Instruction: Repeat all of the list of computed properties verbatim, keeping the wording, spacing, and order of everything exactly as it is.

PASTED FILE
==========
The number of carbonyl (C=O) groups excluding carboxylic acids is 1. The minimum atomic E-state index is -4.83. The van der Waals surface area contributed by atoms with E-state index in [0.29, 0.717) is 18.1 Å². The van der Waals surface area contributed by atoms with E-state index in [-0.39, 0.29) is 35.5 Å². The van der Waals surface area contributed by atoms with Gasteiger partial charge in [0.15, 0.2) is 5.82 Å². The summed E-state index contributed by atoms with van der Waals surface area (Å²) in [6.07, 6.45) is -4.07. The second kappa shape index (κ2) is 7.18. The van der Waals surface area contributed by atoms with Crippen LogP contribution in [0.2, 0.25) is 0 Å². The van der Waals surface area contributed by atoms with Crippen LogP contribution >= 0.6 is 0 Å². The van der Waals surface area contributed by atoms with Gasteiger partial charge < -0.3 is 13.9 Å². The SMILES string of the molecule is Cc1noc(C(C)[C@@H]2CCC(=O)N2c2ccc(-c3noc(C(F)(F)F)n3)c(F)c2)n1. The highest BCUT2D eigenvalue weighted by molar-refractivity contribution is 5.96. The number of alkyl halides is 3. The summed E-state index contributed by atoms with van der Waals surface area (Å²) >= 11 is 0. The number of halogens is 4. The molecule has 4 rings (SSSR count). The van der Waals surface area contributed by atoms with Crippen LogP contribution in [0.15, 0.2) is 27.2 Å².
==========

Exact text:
The number of carbonyl (C=O) groups excluding carboxylic acids is 1. The minimum atomic E-state index is -4.83. The van der Waals surface area contributed by atoms with E-state index in [0.29, 0.717) is 18.1 Å². The van der Waals surface area contributed by atoms with E-state index in [-0.39, 0.29) is 35.5 Å². The van der Waals surface area contributed by atoms with Gasteiger partial charge in [0.15, 0.2) is 5.82 Å². The summed E-state index contributed by atoms with van der Waals surface area (Å²) in [6.07, 6.45) is -4.07. The second kappa shape index (κ2) is 7.18. The van der Waals surface area contributed by atoms with Crippen LogP contribution in [0.2, 0.25) is 0 Å². The van der Waals surface area contributed by atoms with Crippen LogP contribution >= 0.6 is 0 Å². The van der Waals surface area contributed by atoms with Gasteiger partial charge < -0.3 is 13.9 Å². The SMILES string of the molecule is Cc1noc(C(C)[C@@H]2CCC(=O)N2c2ccc(-c3noc(C(F)(F)F)n3)c(F)c2)n1. The highest BCUT2D eigenvalue weighted by molar-refractivity contribution is 5.96. The number of alkyl halides is 3. The summed E-state index contributed by atoms with van der Waals surface area (Å²) >= 11 is 0. The number of halogens is 4. The molecule has 4 rings (SSSR count). The van der Waals surface area contributed by atoms with Crippen LogP contribution in [0.15, 0.2) is 27.2 Å².